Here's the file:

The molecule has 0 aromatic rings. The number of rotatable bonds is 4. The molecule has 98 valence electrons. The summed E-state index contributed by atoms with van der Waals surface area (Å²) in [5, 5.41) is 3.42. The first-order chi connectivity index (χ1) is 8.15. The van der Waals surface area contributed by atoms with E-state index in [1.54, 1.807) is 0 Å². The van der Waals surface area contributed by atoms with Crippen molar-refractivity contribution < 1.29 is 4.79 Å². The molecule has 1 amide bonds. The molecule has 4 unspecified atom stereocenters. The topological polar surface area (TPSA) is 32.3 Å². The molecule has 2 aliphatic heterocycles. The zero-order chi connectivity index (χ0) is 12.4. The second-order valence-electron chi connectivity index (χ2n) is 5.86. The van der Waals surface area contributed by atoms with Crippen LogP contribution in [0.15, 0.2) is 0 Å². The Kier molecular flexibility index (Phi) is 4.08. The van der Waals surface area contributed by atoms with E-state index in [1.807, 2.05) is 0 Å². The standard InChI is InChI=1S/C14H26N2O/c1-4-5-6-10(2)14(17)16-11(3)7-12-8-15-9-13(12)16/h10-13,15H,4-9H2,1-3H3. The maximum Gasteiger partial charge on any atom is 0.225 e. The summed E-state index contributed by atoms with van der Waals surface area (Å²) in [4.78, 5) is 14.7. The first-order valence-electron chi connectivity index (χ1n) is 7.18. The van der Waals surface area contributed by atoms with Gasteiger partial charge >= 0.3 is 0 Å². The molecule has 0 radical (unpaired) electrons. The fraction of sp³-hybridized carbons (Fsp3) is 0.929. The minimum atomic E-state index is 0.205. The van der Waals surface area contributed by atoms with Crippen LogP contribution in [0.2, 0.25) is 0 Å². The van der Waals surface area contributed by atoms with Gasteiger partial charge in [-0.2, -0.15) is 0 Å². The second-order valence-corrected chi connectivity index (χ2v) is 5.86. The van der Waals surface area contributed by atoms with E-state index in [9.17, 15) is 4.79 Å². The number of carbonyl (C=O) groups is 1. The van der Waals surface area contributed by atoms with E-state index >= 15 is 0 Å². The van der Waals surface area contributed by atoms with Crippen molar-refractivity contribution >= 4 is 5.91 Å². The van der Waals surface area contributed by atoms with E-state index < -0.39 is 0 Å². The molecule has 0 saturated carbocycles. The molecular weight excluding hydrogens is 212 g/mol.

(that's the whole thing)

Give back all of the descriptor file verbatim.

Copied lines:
The molecule has 0 aromatic rings. The number of rotatable bonds is 4. The molecule has 98 valence electrons. The summed E-state index contributed by atoms with van der Waals surface area (Å²) in [5, 5.41) is 3.42. The first-order chi connectivity index (χ1) is 8.15. The van der Waals surface area contributed by atoms with E-state index in [1.54, 1.807) is 0 Å². The van der Waals surface area contributed by atoms with Crippen molar-refractivity contribution < 1.29 is 4.79 Å². The molecule has 1 amide bonds. The molecule has 4 unspecified atom stereocenters. The topological polar surface area (TPSA) is 32.3 Å². The molecule has 2 aliphatic heterocycles. The zero-order chi connectivity index (χ0) is 12.4. The second-order valence-electron chi connectivity index (χ2n) is 5.86. The van der Waals surface area contributed by atoms with Crippen LogP contribution in [0.15, 0.2) is 0 Å². The Kier molecular flexibility index (Phi) is 4.08. The van der Waals surface area contributed by atoms with E-state index in [1.807, 2.05) is 0 Å². The standard InChI is InChI=1S/C14H26N2O/c1-4-5-6-10(2)14(17)16-11(3)7-12-8-15-9-13(12)16/h10-13,15H,4-9H2,1-3H3. The maximum Gasteiger partial charge on any atom is 0.225 e. The summed E-state index contributed by atoms with van der Waals surface area (Å²) in [4.78, 5) is 14.7. The first-order valence-electron chi connectivity index (χ1n) is 7.18. The van der Waals surface area contributed by atoms with Gasteiger partial charge >= 0.3 is 0 Å². The molecule has 0 radical (unpaired) electrons. The fraction of sp³-hybridized carbons (Fsp3) is 0.929. The minimum atomic E-state index is 0.205. The van der Waals surface area contributed by atoms with Crippen LogP contribution in [0.2, 0.25) is 0 Å². The van der Waals surface area contributed by atoms with Gasteiger partial charge in [-0.2, -0.15) is 0 Å². The second-order valence-corrected chi connectivity index (χ2v) is 5.86. The van der Waals surface area contributed by atoms with E-state index in [9.17, 15) is 4.79 Å². The number of carbonyl (C=O) groups is 1. The van der Waals surface area contributed by atoms with E-state index >= 15 is 0 Å². The van der Waals surface area contributed by atoms with Crippen molar-refractivity contribution >= 4 is 5.91 Å². The van der Waals surface area contributed by atoms with E-state index < -0.39 is 0 Å². The molecule has 0 saturated carbocycles. The molecular weight excluding hydrogens is 212 g/mol.